The Finn go go Gadget can't go yet...

I was settIing into the tidal waters of my new abode-- contemplating the vagaries of the marine environment -- when I thought I would begin to get myself the Finn Gadget kayak to extend my water born activities.

As planned...or so I thought.

Unfortunately the Gadget was missing from the Finn online catalogue when i looked. Bemused I approached the company and learn that the mould/plug for the craft has not been delivering constant quality and requires tampering.

Moulds are fickle beasties as the whole male: female interface has to always work in congress as it were and it's easy for extruded matter to misshapen, take short cuts, or thin out.

So now I have to wait until the workshop in far off Western Australia gets into the re-engineering and starts production again.


So I do make ups of the boat's shape with rope on the grass to envisage it's size and beaminess. Next to that I park my 26 inch bike wheel hand trolley and imagine it being ported on top for the 2 kilometres I may need to pull the craft in order to launch it.

I could launch at 700 metres from the front gate so long as the tides embarking and disembarking are in my favor. Otherwise I'd need to drag or carry the boat across the exposed mud flats and sand banks to reach the shallow waters. So it is a toss up between seaside or river launch.

The river system is a rich mix of mangrove environments , tributaries and swamps. The coastal margin is shallow water fringing a large sheltered bay -- Deception Bay -- with patches of sea grass meadows.

I've found through my initial fishing expeditions that wading and casting with my hand line while moving parallel to the shore is a logistical challenge as the bottom lacks definition and drop offs, being very shallow both along the coast and for hundreds of metres out to sea. This means that targeting spots and establishing focus is very hard to do especially in the murky and muddy waters.
Hint: Always wear shoes when wading (I use old Dunlop Volleys) for fear of standing on stingrays,stonefish, sharp rocks or snags. And walk by shuffling rather than lifting the leg into a stomp. You never know what is below if you can't see the bottom. As for the self evident presence of , I assume, small bull sharks on my last fish up -- evidenced by the number of largish frightened mullet that kept jumping out of the water so close to me-- I only hope that my tootsies aren't shark bait although big three metre bull sharks are known to cruise the close by Caboolture River ... And a bull shark appreciates the shallows and any Tucker found there.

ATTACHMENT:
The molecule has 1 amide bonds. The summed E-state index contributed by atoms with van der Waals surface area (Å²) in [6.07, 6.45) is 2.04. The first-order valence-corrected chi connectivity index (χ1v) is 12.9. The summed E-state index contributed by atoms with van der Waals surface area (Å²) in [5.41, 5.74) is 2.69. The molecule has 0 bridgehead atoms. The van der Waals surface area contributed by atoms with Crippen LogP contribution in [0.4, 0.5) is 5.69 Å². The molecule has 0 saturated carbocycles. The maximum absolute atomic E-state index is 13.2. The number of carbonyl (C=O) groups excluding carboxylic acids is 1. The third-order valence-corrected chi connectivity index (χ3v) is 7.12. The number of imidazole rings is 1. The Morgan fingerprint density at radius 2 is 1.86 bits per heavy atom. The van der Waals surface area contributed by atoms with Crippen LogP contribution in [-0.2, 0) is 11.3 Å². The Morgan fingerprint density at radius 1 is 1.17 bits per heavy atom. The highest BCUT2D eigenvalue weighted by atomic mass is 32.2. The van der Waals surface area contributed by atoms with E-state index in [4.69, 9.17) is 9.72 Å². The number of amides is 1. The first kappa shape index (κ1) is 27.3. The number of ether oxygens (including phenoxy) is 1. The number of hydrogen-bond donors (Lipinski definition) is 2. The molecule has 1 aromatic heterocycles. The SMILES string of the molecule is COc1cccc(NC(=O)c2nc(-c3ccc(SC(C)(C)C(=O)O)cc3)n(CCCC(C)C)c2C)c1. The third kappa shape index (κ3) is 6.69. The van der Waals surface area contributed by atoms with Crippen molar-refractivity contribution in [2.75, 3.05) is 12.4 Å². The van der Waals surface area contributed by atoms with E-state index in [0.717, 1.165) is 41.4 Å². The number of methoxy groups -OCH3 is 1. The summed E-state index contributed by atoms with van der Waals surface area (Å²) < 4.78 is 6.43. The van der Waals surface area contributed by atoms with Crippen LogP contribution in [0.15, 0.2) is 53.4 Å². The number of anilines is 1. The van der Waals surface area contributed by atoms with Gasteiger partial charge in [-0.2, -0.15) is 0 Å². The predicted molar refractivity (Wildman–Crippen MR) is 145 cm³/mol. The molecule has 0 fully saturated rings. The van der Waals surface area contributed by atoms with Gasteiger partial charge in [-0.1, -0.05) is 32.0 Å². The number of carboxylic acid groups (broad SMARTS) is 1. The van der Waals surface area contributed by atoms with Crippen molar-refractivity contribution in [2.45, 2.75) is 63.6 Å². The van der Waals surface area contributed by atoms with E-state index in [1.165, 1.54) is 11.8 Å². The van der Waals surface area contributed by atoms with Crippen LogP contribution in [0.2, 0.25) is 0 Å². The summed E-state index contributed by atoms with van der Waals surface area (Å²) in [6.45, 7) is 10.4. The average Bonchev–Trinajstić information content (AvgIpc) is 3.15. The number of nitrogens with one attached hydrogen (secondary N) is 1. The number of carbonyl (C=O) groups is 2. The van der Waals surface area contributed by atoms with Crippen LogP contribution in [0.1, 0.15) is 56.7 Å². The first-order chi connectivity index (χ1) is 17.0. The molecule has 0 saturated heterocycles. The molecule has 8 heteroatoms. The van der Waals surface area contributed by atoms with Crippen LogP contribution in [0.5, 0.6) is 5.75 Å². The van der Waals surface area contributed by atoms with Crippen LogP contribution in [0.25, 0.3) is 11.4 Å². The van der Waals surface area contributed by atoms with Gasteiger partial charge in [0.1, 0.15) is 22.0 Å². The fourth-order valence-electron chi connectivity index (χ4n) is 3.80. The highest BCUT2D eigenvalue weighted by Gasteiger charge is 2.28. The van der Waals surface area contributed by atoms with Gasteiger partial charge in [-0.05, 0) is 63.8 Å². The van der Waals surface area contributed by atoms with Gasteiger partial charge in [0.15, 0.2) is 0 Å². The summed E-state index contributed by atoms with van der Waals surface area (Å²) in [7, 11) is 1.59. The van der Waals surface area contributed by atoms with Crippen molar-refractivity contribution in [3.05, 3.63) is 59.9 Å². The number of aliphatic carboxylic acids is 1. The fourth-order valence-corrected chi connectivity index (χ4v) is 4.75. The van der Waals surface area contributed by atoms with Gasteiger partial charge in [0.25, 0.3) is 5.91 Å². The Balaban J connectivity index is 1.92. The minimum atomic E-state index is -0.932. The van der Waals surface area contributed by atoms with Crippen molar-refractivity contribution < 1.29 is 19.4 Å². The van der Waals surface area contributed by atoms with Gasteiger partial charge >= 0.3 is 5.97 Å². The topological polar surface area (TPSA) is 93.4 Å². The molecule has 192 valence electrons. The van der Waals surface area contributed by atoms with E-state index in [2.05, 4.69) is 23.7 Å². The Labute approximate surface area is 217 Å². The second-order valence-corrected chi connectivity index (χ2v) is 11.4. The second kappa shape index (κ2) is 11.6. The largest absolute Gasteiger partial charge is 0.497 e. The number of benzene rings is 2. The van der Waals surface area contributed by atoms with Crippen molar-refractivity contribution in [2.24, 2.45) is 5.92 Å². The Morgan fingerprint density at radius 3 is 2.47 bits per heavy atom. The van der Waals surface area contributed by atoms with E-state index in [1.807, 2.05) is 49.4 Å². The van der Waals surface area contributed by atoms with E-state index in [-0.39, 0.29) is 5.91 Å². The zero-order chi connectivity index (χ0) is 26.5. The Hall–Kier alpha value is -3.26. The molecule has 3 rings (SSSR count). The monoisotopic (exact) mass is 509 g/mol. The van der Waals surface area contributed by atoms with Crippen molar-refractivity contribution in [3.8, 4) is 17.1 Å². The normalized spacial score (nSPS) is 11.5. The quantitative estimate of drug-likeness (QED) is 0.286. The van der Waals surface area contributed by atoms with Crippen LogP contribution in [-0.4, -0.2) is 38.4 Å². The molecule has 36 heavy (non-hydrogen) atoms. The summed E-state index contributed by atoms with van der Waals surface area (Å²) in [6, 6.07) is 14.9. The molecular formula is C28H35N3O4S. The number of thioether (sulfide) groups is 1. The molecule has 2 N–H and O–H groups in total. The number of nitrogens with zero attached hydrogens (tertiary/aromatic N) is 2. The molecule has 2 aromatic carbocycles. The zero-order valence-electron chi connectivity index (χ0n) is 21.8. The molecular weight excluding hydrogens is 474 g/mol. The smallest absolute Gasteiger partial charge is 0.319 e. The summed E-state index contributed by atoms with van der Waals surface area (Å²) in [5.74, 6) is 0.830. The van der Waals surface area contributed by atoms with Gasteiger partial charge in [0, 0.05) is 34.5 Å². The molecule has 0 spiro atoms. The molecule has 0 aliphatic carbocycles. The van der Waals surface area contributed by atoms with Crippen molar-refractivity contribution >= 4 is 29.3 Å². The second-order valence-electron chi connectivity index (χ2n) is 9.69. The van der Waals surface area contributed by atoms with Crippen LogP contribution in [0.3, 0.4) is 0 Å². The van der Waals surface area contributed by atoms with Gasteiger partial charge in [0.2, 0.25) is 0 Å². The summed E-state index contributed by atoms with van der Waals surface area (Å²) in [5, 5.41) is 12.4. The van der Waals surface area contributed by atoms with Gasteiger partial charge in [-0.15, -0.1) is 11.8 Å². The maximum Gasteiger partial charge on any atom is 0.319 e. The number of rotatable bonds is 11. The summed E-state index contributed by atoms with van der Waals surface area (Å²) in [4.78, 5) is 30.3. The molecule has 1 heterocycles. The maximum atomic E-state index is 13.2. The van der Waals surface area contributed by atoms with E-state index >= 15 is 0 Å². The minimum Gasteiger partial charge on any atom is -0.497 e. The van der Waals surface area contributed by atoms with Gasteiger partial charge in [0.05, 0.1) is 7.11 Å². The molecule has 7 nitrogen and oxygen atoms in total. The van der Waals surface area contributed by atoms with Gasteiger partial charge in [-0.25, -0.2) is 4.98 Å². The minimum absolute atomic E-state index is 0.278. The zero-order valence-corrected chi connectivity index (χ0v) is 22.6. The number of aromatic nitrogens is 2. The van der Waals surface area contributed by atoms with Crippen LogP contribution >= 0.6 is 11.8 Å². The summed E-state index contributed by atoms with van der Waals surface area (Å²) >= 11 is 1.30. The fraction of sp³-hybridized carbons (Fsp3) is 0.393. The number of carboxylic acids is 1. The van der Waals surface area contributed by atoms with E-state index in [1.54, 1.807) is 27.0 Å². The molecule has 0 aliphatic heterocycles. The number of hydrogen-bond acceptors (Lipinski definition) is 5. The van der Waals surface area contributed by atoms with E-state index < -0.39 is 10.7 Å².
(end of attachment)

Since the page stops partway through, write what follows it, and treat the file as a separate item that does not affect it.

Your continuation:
Nonetheless, at low tide you get to reconnoitre the lie of the land which will later be under water so you can walk the walk which later you will wade.

That said, by paddling I'm gonna be able to cover much more ground and get to many more spots in comfort with less need to over use my casting arm.

Boats are a wonderful invention, aren't they?

I also note that since Deception Bay is protected a tad on the south and south west by it's half moon shore line, it does lend itself to sailing so long as the sail craft has a very shallow draft. Since I've not seen any sail on the bay I find the locale to be custom made topography for canoe sailing. But shallow has to rule...and your often used sail craft don't lend themselves to this narrow depth. Thus the 'deception' in the bay's name.

Similarly, the standard Australian fishing icon -- the aluminum tinny with it's outboard motor -- has a draft requirement maybe up to one metre -- that makes the bay a tinny inconvenient place....as the few i've seen anchor for fishing either in the river or at some distance from the shore need to do so where the depth under the hull can accommodate the outboard. Often they'd be mud mixers every time the motor started.

And as with any boat, if the tide goes out and you bottom, you're stuck there until the tide comes in or some one drags you off the shoal.

So this Gadget business is looking everyday better and better.

Paddleski sync.


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